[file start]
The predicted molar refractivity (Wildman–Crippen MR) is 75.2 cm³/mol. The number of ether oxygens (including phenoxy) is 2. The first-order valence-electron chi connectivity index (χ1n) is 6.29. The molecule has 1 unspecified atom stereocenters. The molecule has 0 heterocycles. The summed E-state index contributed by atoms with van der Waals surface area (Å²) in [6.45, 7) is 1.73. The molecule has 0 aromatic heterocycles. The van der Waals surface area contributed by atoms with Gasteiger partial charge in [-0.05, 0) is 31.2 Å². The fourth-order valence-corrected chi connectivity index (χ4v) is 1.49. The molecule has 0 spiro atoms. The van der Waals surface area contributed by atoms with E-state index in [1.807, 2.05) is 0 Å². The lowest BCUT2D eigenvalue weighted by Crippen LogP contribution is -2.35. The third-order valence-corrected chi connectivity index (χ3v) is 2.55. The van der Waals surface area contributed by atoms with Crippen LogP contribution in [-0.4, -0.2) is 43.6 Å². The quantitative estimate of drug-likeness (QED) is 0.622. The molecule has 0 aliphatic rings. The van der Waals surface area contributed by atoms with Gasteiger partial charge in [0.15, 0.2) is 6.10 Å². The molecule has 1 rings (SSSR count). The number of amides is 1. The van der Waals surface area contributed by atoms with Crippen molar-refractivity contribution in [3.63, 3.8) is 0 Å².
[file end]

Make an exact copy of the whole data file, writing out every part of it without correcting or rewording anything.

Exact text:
The predicted molar refractivity (Wildman–Crippen MR) is 75.2 cm³/mol. The number of ether oxygens (including phenoxy) is 2. The first-order valence-electron chi connectivity index (χ1n) is 6.29. The molecule has 1 unspecified atom stereocenters. The molecule has 0 heterocycles. The summed E-state index contributed by atoms with van der Waals surface area (Å²) in [6.45, 7) is 1.73. The molecule has 0 aromatic heterocycles. The van der Waals surface area contributed by atoms with Gasteiger partial charge in [-0.05, 0) is 31.2 Å². The fourth-order valence-corrected chi connectivity index (χ4v) is 1.49. The molecule has 0 spiro atoms. The van der Waals surface area contributed by atoms with E-state index in [1.807, 2.05) is 0 Å². The lowest BCUT2D eigenvalue weighted by Crippen LogP contribution is -2.35. The third-order valence-corrected chi connectivity index (χ3v) is 2.55. The van der Waals surface area contributed by atoms with Crippen LogP contribution in [-0.4, -0.2) is 43.6 Å². The quantitative estimate of drug-likeness (QED) is 0.622. The molecule has 0 aliphatic rings. The van der Waals surface area contributed by atoms with Gasteiger partial charge in [0.15, 0.2) is 6.10 Å². The molecule has 1 rings (SSSR count). The number of amides is 1. The van der Waals surface area contributed by atoms with Crippen molar-refractivity contribution in [3.63, 3.8) is 0 Å².